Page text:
To Do: The Village's support for the on-street bike lane here should be expressed directly to Thruway and DOT decision makers and state legislators. Ensure prompt delivery and review of Nelson\Nygaard's drawings, then meet with the Thruway about them. Monitor progress and offer assistance as needed.

Walter St Crosswalk

Click to enlarge.

Update: DOT is OK with a crosswalk traversing Broadway at the south side of Walter St. They're amenable to there being one motor vehicle lane southbound and would like two motor vehicle lanes northbound.

Issues: Proper engineering can make crossing here significantly safer than crossing by the Thruway entrance. Good techniques include refuges, advanced yield lines, signs, rapid flashing beacons and significant street lighting.

The street here is ~55' wide, curb to curb. Assuming three 11' motor vehicle lanes and 10' for a 2-way protected bicycle lane, there can be 12' worth of refuges. If slightly more width is required, the bike lane could make small adjustments to it's width and/or a short length of the western curb line. It'd be even better to push back on the DOT's lane allocation. The safety benefits of one lane northbound outweigh having an extra 100' of a second lane.

To Do: The Village should request this improvement. Monitor progress and offer assistance as needed.

Problems (Lobbying Required)

Refuge Between Ramps A & B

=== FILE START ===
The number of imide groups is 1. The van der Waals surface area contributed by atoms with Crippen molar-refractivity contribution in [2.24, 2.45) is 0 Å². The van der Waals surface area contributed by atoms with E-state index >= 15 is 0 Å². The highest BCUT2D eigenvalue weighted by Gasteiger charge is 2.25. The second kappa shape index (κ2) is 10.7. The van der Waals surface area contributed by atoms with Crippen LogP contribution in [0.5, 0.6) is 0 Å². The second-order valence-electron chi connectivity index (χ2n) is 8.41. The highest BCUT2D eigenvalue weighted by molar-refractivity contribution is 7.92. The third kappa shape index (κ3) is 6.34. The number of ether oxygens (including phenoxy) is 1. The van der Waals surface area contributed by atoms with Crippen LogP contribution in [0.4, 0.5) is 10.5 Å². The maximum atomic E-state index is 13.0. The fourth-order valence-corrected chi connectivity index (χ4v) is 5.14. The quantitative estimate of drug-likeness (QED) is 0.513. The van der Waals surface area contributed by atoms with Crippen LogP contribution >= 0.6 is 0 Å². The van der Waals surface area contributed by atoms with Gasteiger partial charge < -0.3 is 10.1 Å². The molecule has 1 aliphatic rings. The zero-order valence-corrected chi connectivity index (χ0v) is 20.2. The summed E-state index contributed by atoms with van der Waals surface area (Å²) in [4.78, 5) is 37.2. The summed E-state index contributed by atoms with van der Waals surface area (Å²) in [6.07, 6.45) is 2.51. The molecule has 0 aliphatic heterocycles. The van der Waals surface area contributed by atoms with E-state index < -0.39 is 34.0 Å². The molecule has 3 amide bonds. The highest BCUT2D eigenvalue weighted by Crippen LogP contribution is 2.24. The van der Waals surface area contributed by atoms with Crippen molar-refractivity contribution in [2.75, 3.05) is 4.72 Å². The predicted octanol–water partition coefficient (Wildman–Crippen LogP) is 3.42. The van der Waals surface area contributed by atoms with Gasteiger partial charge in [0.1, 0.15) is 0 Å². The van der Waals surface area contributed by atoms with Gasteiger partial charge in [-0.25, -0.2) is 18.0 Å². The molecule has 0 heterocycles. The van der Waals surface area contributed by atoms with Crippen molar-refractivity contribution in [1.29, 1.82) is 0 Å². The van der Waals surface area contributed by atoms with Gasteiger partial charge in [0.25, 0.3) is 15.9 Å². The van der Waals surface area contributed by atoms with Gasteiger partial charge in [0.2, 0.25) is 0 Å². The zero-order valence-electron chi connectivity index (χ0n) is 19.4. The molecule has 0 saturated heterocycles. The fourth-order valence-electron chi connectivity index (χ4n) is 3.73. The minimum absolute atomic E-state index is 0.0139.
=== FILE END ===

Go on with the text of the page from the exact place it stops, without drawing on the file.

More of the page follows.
Click to enlarge.

Update: State DOT staff object to a pedestrian refuge between the Thruway exit/entrance ramps at the Honda Dealership. The sole "safety" measure planned is setting walk signal times based on crosswalk length and how fast an average person walks.

Issues: Such reliance on distance based timing alone is unsafe. Research by New York City DOT found people making left turns in their cars are particularly dangerous to people walking:

Click to enlarge.

To combat these problems, NYC DOT has deployed tactics including median refuges (see diagram, right) to improve safety. Most importantly, refuges moderate speeds and organize drivers into specific areas of crosswalks. They also provide safe spaces for people who don't walk fast enough to cross the whole street at once. (Don't Cut Corners, NYC DOT, August 2016)

The unpleasantness of the existing crossing limits walking from the Pennybridge neighborhood. The Thruway's turn lane project widens the crossing, exacerbating the isolation.

To Do: Apply political pressure on State DOT to ensure a median refuge gets built.

Side Path Width, South

Update: Maintenance requirements has NYS DOT wary about installing guard rails.

Issues: Guard rails next to the street are needed to make the Side Path wide enough from the DoubleTree sign to Route 119. Current plans have the path being 10' wide. This path will likely see thousands of users per day and is on a hill. Per FHWA guidelines, the path needs to be 12 - 14' wide. (p 4-5, Small Town and Rural Multimodal Networks, FHWA, 2016)